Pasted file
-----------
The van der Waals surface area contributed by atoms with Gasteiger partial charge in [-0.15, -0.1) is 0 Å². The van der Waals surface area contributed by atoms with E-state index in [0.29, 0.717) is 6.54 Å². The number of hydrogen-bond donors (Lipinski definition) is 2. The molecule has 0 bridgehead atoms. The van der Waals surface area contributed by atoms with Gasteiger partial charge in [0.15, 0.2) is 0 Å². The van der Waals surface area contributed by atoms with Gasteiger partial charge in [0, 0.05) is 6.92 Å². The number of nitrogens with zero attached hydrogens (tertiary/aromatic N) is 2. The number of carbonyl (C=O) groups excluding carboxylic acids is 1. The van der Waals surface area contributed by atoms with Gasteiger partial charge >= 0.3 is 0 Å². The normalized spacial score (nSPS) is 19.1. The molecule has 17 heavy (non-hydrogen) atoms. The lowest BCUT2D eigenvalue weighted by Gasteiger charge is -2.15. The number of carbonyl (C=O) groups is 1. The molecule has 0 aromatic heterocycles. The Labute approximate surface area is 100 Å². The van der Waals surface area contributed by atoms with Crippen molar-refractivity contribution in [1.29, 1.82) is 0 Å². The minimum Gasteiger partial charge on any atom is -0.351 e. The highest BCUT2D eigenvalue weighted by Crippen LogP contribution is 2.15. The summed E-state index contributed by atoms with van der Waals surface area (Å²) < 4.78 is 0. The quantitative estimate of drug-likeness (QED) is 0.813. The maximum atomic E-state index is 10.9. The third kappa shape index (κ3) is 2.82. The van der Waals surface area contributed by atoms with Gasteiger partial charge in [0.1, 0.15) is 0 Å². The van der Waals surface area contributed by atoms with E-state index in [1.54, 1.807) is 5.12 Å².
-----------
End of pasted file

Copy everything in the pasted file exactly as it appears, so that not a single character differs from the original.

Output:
The van der Waals surface area contributed by atoms with Gasteiger partial charge in [-0.15, -0.1) is 0 Å². The van der Waals surface area contributed by atoms with E-state index in [0.29, 0.717) is 6.54 Å². The number of hydrogen-bond donors (Lipinski definition) is 2. The molecule has 0 bridgehead atoms. The van der Waals surface area contributed by atoms with Gasteiger partial charge in [0.15, 0.2) is 0 Å². The van der Waals surface area contributed by atoms with Gasteiger partial charge in [0, 0.05) is 6.92 Å². The number of nitrogens with zero attached hydrogens (tertiary/aromatic N) is 2. The number of carbonyl (C=O) groups excluding carboxylic acids is 1. The van der Waals surface area contributed by atoms with Gasteiger partial charge >= 0.3 is 0 Å². The normalized spacial score (nSPS) is 19.1. The molecule has 17 heavy (non-hydrogen) atoms. The lowest BCUT2D eigenvalue weighted by Gasteiger charge is -2.15. The number of carbonyl (C=O) groups is 1. The molecule has 0 aromatic heterocycles. The Labute approximate surface area is 100 Å². The van der Waals surface area contributed by atoms with Crippen molar-refractivity contribution in [1.29, 1.82) is 0 Å². The minimum Gasteiger partial charge on any atom is -0.351 e. The highest BCUT2D eigenvalue weighted by Crippen LogP contribution is 2.15. The summed E-state index contributed by atoms with van der Waals surface area (Å²) < 4.78 is 0. The quantitative estimate of drug-likeness (QED) is 0.813. The maximum atomic E-state index is 10.9. The third kappa shape index (κ3) is 2.82. The van der Waals surface area contributed by atoms with Gasteiger partial charge in [0.1, 0.15) is 0 Å². The van der Waals surface area contributed by atoms with E-state index in [1.54, 1.807) is 5.12 Å².